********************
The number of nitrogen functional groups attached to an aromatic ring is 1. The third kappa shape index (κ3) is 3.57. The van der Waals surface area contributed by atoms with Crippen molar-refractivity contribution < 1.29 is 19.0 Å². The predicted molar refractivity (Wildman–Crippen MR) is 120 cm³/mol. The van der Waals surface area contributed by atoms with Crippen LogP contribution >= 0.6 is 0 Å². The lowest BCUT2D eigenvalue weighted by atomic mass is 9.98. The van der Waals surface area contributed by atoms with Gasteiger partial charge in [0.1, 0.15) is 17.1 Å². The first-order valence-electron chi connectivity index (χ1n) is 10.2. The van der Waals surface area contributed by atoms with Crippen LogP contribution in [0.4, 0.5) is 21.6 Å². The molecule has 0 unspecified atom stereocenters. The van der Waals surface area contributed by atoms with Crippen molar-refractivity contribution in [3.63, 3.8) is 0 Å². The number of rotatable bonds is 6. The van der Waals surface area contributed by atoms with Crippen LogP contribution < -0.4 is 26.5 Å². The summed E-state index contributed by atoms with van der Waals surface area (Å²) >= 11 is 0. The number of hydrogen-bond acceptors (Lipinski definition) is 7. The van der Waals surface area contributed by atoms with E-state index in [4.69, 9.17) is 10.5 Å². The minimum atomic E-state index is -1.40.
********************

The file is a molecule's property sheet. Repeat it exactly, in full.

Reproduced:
The number of nitrogen functional groups attached to an aromatic ring is 1. The third kappa shape index (κ3) is 3.57. The van der Waals surface area contributed by atoms with Crippen molar-refractivity contribution < 1.29 is 19.0 Å². The predicted molar refractivity (Wildman–Crippen MR) is 120 cm³/mol. The van der Waals surface area contributed by atoms with Crippen LogP contribution >= 0.6 is 0 Å². The lowest BCUT2D eigenvalue weighted by atomic mass is 9.98. The van der Waals surface area contributed by atoms with Gasteiger partial charge in [0.1, 0.15) is 17.1 Å². The first-order valence-electron chi connectivity index (χ1n) is 10.2. The van der Waals surface area contributed by atoms with Crippen LogP contribution in [0.4, 0.5) is 21.6 Å². The molecule has 0 unspecified atom stereocenters. The van der Waals surface area contributed by atoms with Crippen molar-refractivity contribution in [3.63, 3.8) is 0 Å². The number of rotatable bonds is 6. The van der Waals surface area contributed by atoms with Crippen LogP contribution < -0.4 is 26.5 Å². The summed E-state index contributed by atoms with van der Waals surface area (Å²) >= 11 is 0. The number of hydrogen-bond acceptors (Lipinski definition) is 7. The van der Waals surface area contributed by atoms with E-state index in [4.69, 9.17) is 10.5 Å². The minimum atomic E-state index is -1.40.